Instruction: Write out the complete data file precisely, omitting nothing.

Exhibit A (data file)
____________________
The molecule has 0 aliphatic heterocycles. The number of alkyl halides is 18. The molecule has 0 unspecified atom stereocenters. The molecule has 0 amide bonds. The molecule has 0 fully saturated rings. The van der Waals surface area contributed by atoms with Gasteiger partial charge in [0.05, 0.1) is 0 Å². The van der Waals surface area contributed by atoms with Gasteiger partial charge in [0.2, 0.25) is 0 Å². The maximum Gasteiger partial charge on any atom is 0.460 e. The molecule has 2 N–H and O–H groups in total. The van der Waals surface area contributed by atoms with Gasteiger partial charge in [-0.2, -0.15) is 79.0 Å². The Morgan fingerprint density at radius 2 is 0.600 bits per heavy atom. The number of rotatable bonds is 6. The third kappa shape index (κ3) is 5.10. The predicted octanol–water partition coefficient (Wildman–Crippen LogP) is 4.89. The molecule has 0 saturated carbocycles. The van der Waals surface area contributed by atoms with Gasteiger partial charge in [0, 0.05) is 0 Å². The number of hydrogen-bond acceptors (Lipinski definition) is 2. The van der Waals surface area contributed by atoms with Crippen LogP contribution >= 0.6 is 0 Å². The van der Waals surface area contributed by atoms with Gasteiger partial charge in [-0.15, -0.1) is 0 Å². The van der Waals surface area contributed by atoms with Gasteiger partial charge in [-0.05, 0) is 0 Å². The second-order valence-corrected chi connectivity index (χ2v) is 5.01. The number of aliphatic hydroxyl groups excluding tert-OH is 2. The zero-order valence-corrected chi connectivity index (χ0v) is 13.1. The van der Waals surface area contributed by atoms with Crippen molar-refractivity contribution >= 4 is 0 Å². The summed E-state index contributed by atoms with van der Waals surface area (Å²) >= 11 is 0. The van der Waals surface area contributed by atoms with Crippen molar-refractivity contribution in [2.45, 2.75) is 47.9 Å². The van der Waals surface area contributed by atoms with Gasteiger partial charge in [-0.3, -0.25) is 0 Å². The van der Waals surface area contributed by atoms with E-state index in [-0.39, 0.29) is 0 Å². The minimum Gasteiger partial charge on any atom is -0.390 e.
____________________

The molecule has 0 aliphatic heterocycles. The number of alkyl halides is 18. The molecule has 0 unspecified atom stereocenters. The molecule has 0 amide bonds. The molecule has 0 fully saturated rings. The van der Waals surface area contributed by atoms with Gasteiger partial charge in [0.05, 0.1) is 0 Å². The van der Waals surface area contributed by atoms with Gasteiger partial charge in [0.2, 0.25) is 0 Å². The maximum Gasteiger partial charge on any atom is 0.460 e. The molecule has 2 N–H and O–H groups in total. The van der Waals surface area contributed by atoms with Gasteiger partial charge in [-0.2, -0.15) is 79.0 Å². The Morgan fingerprint density at radius 2 is 0.600 bits per heavy atom. The number of rotatable bonds is 6. The third kappa shape index (κ3) is 5.10. The predicted octanol–water partition coefficient (Wildman–Crippen LogP) is 4.89. The molecule has 0 saturated carbocycles. The van der Waals surface area contributed by atoms with Gasteiger partial charge in [0, 0.05) is 0 Å². The number of hydrogen-bond acceptors (Lipinski definition) is 2. The van der Waals surface area contributed by atoms with Crippen LogP contribution >= 0.6 is 0 Å². The van der Waals surface area contributed by atoms with Gasteiger partial charge in [-0.15, -0.1) is 0 Å². The van der Waals surface area contributed by atoms with Gasteiger partial charge in [-0.05, 0) is 0 Å². The second-order valence-corrected chi connectivity index (χ2v) is 5.01. The number of aliphatic hydroxyl groups excluding tert-OH is 2. The zero-order valence-corrected chi connectivity index (χ0v) is 13.1. The van der Waals surface area contributed by atoms with Crippen molar-refractivity contribution >= 4 is 0 Å². The summed E-state index contributed by atoms with van der Waals surface area (Å²) >= 11 is 0. The van der Waals surface area contributed by atoms with Crippen molar-refractivity contribution in [2.45, 2.75) is 47.9 Å². The van der Waals surface area contributed by atoms with Gasteiger partial charge in [-0.3, -0.25) is 0 Å². The van der Waals surface area contributed by atoms with E-state index in [-0.39, 0.29) is 0 Å². The minimum Gasteiger partial charge on any atom is -0.390 e.